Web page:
Page: 158-182 (25)
Author: Muhammad Ovais, Nashmia Zia, Ali Talha Khalil, Muhammad Ayaz, Amjad Khalil and Irshad Ahmad
PDF Price: $30
The currently available antimicrobial drugs against pathogenic microorganisms are inadequate to cope with the challenges of the newly emerging multidrug-resistant (MDR) pathogens. Other shortcomings include their partial absorption in the blood system accompanied with gastrointestinal problems such as vomiting, nausea and diarrhea. To overcome these limitations, an alternate therapeutic approach has to be developed through a combinatorial approach of antimicrobial agents with nanomaterials called “nanoantibiotics”. Several research groups have already focused on the development of novel nanoantibiotics (nAbts) that will be efficient with better pharmacokinetic profiles and fast absorption in the blood system. The nAbts will open up new avenues in drug research, but ample work is needed on its development for industrial applications. In the current chapter, we will explain the current status of different nAbts loaded systems, their release mechanisms, key targets, formulations and mode of action. We will also describe the important features of nAbts such as size, surface charge, hydrophobicity/philicity, biofilm formation, stimuli-receptive and functionalization against MDR pathogens.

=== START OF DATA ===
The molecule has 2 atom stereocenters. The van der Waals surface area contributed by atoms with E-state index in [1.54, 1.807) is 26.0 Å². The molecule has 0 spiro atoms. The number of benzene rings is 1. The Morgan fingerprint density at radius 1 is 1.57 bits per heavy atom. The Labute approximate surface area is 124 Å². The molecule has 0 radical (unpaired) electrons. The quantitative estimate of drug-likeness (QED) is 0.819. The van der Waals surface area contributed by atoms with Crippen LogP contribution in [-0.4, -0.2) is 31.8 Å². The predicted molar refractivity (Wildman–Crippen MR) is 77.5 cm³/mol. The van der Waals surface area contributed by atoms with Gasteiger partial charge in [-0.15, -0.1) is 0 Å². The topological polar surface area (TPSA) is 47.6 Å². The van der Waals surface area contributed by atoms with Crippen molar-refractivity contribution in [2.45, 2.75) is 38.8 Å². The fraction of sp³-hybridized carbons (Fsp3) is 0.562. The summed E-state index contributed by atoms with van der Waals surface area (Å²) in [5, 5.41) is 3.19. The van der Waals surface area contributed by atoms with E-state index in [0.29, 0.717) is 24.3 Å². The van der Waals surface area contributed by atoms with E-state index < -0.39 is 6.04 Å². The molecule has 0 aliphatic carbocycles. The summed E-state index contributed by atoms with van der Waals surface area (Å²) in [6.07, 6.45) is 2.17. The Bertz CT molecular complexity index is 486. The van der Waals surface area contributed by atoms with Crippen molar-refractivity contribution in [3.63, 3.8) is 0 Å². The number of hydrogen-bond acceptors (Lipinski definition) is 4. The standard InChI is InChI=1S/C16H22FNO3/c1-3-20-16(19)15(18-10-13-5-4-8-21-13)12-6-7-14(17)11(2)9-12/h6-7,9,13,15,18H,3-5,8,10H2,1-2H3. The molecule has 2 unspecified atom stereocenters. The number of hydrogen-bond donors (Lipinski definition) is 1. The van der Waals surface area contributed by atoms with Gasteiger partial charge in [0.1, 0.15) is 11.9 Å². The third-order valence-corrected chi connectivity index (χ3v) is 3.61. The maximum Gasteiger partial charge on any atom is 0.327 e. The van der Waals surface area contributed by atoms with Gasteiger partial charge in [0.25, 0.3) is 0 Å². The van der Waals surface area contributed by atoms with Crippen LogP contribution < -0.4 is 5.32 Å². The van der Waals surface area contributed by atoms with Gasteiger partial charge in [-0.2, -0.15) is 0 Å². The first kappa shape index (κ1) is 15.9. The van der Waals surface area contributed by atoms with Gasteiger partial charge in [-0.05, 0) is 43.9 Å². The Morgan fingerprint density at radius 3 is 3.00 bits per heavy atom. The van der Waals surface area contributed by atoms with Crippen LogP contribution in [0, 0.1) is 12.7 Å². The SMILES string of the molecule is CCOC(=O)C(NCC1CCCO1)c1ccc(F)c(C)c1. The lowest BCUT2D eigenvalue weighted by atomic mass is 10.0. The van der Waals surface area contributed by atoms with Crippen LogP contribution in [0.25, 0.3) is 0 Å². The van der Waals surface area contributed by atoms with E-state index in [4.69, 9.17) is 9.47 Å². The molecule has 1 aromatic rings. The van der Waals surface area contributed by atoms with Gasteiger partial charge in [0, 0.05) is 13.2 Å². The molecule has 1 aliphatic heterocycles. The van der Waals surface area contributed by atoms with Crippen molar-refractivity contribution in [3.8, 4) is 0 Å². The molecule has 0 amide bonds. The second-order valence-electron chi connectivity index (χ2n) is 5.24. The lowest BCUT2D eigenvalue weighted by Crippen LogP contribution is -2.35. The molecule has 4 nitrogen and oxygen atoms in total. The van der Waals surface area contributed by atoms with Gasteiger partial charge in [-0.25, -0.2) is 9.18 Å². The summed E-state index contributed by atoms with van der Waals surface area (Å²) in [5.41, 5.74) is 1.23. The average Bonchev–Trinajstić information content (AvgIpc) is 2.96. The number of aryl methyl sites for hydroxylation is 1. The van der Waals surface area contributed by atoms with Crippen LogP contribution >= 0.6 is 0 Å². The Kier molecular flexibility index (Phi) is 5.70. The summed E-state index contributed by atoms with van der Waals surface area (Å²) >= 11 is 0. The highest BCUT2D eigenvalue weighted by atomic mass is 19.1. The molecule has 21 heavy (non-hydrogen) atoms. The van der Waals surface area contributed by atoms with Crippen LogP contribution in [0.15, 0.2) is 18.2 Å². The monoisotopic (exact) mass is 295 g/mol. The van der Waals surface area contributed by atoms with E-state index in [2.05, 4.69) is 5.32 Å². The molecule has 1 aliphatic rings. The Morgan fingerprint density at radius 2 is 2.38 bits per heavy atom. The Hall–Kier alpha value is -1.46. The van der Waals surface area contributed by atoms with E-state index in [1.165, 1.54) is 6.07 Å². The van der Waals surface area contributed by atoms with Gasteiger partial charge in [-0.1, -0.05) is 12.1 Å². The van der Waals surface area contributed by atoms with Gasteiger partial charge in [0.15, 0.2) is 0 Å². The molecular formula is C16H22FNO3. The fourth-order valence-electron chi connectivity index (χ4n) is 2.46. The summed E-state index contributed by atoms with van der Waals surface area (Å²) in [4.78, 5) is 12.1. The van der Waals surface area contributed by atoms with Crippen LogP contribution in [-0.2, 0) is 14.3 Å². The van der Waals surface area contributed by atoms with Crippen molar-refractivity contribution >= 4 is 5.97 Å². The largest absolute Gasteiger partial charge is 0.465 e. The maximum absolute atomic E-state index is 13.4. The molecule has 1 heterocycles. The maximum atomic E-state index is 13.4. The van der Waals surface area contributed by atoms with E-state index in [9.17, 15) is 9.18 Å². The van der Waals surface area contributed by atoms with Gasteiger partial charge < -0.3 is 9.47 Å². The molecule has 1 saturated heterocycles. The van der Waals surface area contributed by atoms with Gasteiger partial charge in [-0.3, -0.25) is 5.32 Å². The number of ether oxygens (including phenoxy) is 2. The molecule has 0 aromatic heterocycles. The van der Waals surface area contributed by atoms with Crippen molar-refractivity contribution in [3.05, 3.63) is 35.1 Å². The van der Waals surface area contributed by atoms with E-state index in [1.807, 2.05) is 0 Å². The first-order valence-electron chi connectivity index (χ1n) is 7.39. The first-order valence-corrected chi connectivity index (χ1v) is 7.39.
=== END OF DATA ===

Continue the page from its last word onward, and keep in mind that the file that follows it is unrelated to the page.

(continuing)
Cranberry Juice and Other Functional Foods in Urinary Tract Infections in Women: A Review of Actual Evidence and Main Challenges
Page: 183-211 (29)
Author: Rebeca Monroy-Torres and Ana Karen Medina-Jiménez
PDF Price: $30